promote refusal.
35The social learning approach views
chemical abuse from the perspective of
learning theory; that is, like other behavior,
it is learned through modeling and
reinforcement.
36 Through instruction, demonstration,
feedback, reinforcement and behavioral
rehearsal the youngster is taught life-
coping skills that have a rather broad
range of applications, including drug
resistance.

PREVENTION RESEARCH
Research into the effectiveness
37

of prevention programs has


revealed mixed or inconclusive
results.
38Research has found that while it
is relatively easy to increase
knowledge and change attitudes,
it is more difficult to bring about
long-term sustained behavior
change.
TECHNICAL PROBLEMS
AND CRITICISMS
39Difficulty in producing and
implementing effective drug abuse
prevention programs could be related
to some of the technical aspects of
these programs.
School drug education staff are often
40

more enthusiastic about their


programs’ effectiveness than the
empirical data warrant.
41Researchers have cautioned that
“when socially deviant youths are
required to participate in the school
setting in peer-led denunciation of
activities they value, they are more
likely to become alienated than
converted” (Baumrind, 1987: 32).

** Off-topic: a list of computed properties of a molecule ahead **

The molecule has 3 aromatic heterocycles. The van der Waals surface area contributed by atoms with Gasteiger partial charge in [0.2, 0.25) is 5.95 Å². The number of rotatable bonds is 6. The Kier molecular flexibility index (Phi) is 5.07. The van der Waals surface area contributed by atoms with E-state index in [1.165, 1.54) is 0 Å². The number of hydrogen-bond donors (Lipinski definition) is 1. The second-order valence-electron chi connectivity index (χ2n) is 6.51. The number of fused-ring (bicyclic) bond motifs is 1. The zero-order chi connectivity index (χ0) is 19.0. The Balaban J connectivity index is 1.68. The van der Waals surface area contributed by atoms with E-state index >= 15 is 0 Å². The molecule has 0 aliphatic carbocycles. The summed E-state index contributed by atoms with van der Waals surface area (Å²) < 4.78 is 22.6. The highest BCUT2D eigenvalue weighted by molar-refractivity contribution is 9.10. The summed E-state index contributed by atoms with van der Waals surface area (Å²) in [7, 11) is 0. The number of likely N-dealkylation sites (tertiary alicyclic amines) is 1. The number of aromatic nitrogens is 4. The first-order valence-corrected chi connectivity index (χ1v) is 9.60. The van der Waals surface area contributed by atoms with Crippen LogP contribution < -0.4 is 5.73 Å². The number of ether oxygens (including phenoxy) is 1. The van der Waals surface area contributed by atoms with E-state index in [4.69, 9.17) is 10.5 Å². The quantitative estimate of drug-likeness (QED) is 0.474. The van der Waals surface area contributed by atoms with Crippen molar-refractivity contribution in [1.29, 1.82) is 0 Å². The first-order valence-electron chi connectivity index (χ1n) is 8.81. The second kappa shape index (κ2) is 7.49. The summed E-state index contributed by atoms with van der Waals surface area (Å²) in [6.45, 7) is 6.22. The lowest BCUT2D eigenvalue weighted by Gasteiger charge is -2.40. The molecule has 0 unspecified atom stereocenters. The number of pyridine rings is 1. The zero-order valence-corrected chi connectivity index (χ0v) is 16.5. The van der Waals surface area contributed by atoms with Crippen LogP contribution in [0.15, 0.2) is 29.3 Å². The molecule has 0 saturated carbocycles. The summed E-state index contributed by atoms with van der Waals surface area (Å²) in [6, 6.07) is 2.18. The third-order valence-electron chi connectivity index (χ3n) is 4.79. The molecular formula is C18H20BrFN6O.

DRUG TESTING
Drug testing first appeared in the
42

1960s as a part of methadone


maintenance programs.
43With the passage of the Drug Free
Workplace Act (1998) and Omnibus
Transportation Employee Testing Act
(1991), drug testing also became a
standard feature in the workplace as a
way to measure worker productivity and
to ensure public safety.
44Drug testing of prospective employees
has become almost routine at many
large corporations:
45 About 61 percent of major U.S.
companies administer pre-employment
drug tests.

DRUG TESTING PROCESS


Drug testing has spawned a
46

growth industry; various methods


are used:
47 Urinalysis is the most common;
complaints of false positives.
48 Gas chromatography/mass
spectroscopy (GC-MS) is the most
accurate test (95-99% accurate), but
also the most expensive; about $100
per specimen.
49 At best, drug testing can
determine that the subject has used
a drug recently; it cannot determine
when or how much.

DRUG TESTING CASE


LAW
50 Foran intrusive act such as mandatory drug testing to
be constitutional, there must be a “compelling interest”.
51 In 1989 the Supreme Court upheld the testing of
railroad employees for drugs after an accident and ruled
that personnel of the U.S. Customs Service in sensitive
positions must submit to drug testing even in the
absence of “individualized suspicion” (Skinner v.
Railway Labor Executives’ Association, 109 S.Ct. 1402).
52 In an Oregon case the U.S. Supreme Court (6–3)
approved of the random urinalysis of public school
athletes as a condition of their continued participation
in sports (Vernonia School District v. Acton, 515 U.S.
646 [1995]).
53 In 2002 the Supreme Court, in a 5–4 decision (Board
of Education v. Earls, 536 U.S. 822), extended Vernonia
by upholding an Oklahoma school district’s policy of
requiring students engaged in virtually all extracurricular
school activities to submit to random drug testing.

THINKING POINT